In addition to a small delegation, Harper is accompanied by some cabinet ministers with key northern roles: Environment Minister Leona Aglukkaq, Aboriginal Affairs and Northern Development Minister Bernard Valcourt and Natural Resources Minister Joe Oliver.
Defence Minister Rob Nicholson is expected in Gjoa Haven, where he will join Harper to observe a small group of Canadian Rangers as they participate in a training exercise.
In this year's budget the government pledged $200 million to complete that dream and link Inuvik — and the rest of Canada — by an all-season road to Tuktoyaktuk on the shores of the Beaufort Sea.
Yes, it will reduce costs and make life easier for those who live and work in Tuktoyaktuk, but the road will also likely spur on the search for oil and gas in the Mackenzie Delta region, both on land and under the sea.
In much of the north, it's difficult to do the hard, dirty work of searching for resources and digging them up without the involvement of either aboriginal or Inuit communities. But there is a skills gap that businesses have had a hard time addressing on their own.
This, it seems, is where the federal government sees its own role growing.
The Conservative budget this year earmarked $241 million over five years "to connect First Nations youth between the ages of 18 and 24 with skills training and jobs." Expect to hear more — much more — on this over the next few days.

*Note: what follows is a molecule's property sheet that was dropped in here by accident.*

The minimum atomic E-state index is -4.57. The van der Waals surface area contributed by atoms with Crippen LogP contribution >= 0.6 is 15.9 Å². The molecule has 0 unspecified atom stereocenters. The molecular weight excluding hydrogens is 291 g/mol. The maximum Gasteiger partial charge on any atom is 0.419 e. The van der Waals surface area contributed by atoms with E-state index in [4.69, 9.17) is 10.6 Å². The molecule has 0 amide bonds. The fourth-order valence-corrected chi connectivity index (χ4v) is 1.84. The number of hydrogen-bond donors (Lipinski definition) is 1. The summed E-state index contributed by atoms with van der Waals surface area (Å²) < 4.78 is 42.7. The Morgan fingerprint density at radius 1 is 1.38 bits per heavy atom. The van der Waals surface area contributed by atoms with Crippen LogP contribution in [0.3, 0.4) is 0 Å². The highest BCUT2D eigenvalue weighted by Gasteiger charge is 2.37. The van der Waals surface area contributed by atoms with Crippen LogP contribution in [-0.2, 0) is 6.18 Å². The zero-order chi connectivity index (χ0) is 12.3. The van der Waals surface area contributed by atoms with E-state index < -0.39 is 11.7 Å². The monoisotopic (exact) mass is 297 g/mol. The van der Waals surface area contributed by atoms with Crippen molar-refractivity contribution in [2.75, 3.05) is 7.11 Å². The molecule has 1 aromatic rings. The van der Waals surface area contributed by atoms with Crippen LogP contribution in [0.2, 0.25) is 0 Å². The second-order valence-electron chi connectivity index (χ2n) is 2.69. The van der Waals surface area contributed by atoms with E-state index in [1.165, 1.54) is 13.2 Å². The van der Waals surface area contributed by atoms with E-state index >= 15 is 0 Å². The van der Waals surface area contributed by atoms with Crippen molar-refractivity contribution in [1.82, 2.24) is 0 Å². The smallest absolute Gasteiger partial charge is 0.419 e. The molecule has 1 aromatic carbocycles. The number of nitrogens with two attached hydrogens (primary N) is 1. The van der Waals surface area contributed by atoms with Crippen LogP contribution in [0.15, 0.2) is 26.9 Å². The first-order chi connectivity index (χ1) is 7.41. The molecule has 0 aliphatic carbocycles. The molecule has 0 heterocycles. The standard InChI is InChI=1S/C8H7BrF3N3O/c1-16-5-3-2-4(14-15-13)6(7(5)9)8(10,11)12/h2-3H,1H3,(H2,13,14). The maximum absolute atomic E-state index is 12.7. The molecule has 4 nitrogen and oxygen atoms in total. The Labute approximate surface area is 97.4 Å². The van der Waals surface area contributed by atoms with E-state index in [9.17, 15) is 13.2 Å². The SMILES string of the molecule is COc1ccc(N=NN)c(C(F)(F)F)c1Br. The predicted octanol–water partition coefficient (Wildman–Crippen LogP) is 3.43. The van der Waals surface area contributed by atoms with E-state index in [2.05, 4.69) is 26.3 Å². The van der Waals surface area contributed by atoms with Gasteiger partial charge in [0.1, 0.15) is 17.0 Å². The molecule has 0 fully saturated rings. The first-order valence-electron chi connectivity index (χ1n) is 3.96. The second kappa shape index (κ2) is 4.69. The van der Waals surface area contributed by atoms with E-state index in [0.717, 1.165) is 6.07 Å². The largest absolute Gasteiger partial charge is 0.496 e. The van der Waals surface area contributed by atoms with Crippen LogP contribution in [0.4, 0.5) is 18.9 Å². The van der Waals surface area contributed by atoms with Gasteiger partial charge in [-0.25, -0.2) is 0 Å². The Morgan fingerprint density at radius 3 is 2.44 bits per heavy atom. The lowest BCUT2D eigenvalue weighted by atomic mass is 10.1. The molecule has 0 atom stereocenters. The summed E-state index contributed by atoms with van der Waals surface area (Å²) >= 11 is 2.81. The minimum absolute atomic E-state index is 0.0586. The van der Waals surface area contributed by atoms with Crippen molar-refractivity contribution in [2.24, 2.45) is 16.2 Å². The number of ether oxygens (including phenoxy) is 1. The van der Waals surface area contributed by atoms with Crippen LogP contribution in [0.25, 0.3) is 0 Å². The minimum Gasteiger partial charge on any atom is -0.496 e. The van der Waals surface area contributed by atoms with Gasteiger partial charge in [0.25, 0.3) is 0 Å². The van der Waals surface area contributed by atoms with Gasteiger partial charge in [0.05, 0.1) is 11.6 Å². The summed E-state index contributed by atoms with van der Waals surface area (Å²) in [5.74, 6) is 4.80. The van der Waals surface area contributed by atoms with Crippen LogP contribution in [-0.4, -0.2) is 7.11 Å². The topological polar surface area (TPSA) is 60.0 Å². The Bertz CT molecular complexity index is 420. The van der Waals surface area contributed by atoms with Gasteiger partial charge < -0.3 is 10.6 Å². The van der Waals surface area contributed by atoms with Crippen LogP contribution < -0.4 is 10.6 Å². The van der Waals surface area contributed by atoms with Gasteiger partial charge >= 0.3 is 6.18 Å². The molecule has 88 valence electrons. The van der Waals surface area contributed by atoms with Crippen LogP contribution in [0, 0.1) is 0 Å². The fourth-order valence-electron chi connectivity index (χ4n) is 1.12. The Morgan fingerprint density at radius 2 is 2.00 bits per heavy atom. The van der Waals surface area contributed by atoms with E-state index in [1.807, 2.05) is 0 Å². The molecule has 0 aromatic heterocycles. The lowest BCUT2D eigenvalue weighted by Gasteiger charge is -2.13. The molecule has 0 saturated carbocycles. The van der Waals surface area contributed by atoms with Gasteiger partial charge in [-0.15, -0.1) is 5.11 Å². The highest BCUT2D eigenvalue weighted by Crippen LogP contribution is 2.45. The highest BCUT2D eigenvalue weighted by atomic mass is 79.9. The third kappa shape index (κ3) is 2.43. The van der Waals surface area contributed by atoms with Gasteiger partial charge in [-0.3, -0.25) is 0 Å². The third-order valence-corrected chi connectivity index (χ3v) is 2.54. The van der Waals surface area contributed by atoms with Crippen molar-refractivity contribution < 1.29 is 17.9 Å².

The government points out it promised $100 million this year and next to build 250 new houses in Nunavut. But that's probably the limit of what you might hear this week on the softer, social development side.
That's likely because of the prime minister's own trickle-down view of social development in the North.
Last year, he was asked whether the government's focus on economic development and business came at the expense of a focus on social development and people. Harper said he didn't think so.
"Those things become so much simpler if we can get economic development driving some wealth accumulation here," he said.